Global foreign aid. AidData, an organization based at the College of William & Mary, has compiled a dataset of more than 1.5 million foreign aid projects between 1947 and 2013. Together, the dataset accounts for more than $7 trillion in commitments from 96 donors such as the U.S. government, UNICEF, the Nordic Development Fund, and the World Bank. AidData also publishes geospatial datasets and a data user guide. Previously: ForeignAssistance.gov, featured Jan. 13. [h/t Kedar Pavgi]
Educational attainment. Researchers at the Vienna-based Wittgenstein Centre for Demography and Global Human Capital have developed a dataset of historical and projected education levels for 171 countries. For five-year age groups in each country, the project estimates the percentage of people in each of several categories of educational attainment — no education, primary education, secondary education, post-secondary education, and a few gradations in between. The dataset is available to browse and download via the Wittgenstein Centre Data Explorer – look for “Educational Attainment Distribution” in the “indicators” dropdown.
Student loan default rates. The federal government publishes default rates for federal student loans, aggregated by school, state, and school type. Last week, it published data covering students whose loans were due for repayment beginning in FY2013.The national default rate for those students as of this August was 11.3%. At certain schools, however, more than a third of students defaulted. More: Some background on the 10 colleges with highest default rates, by my colleague Molly Hensley-Clancy.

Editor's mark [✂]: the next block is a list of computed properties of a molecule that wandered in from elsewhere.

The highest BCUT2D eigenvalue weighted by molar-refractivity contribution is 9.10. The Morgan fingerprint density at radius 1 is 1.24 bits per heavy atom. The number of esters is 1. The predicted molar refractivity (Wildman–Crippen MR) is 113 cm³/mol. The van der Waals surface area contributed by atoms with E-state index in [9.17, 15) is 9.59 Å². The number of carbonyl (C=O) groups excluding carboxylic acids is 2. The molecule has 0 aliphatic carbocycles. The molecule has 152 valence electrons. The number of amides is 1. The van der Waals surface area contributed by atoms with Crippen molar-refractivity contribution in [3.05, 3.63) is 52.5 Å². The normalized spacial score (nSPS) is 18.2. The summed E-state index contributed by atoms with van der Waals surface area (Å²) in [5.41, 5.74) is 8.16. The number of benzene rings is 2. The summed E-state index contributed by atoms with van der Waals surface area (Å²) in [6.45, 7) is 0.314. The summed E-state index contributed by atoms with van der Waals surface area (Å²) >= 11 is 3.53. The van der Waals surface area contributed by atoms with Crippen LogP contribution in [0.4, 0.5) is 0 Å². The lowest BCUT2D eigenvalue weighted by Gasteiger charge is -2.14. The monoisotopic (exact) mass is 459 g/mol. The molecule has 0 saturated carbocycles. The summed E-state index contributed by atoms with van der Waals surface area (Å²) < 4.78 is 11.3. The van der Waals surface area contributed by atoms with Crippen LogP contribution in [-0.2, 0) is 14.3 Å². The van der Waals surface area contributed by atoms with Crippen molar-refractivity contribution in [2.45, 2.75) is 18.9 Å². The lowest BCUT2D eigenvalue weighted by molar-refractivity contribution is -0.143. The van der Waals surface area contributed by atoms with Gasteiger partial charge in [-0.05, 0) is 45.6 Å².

R&D spending. The UNESCO Institute for Statistics’ data on national research and development budgets contains estimates of personnel and total spending by field, funding source, and more. You can also explore the data online through a series of interactive graphics. [h/t Rebecca Galloway]
Highway traffic. FOIA enthusiast Max Galka received a month of highway traffic data from the U.S. Department of Transportation. The dataset “includes hourly traffic counts for each hour of each day of [November 2015] at approximately 4,000 continuous traffic counting locations nationwide.” In all, the dataset “amounts to a total of 14 million traffic count readings and a total of 6 billion vehicles counted.”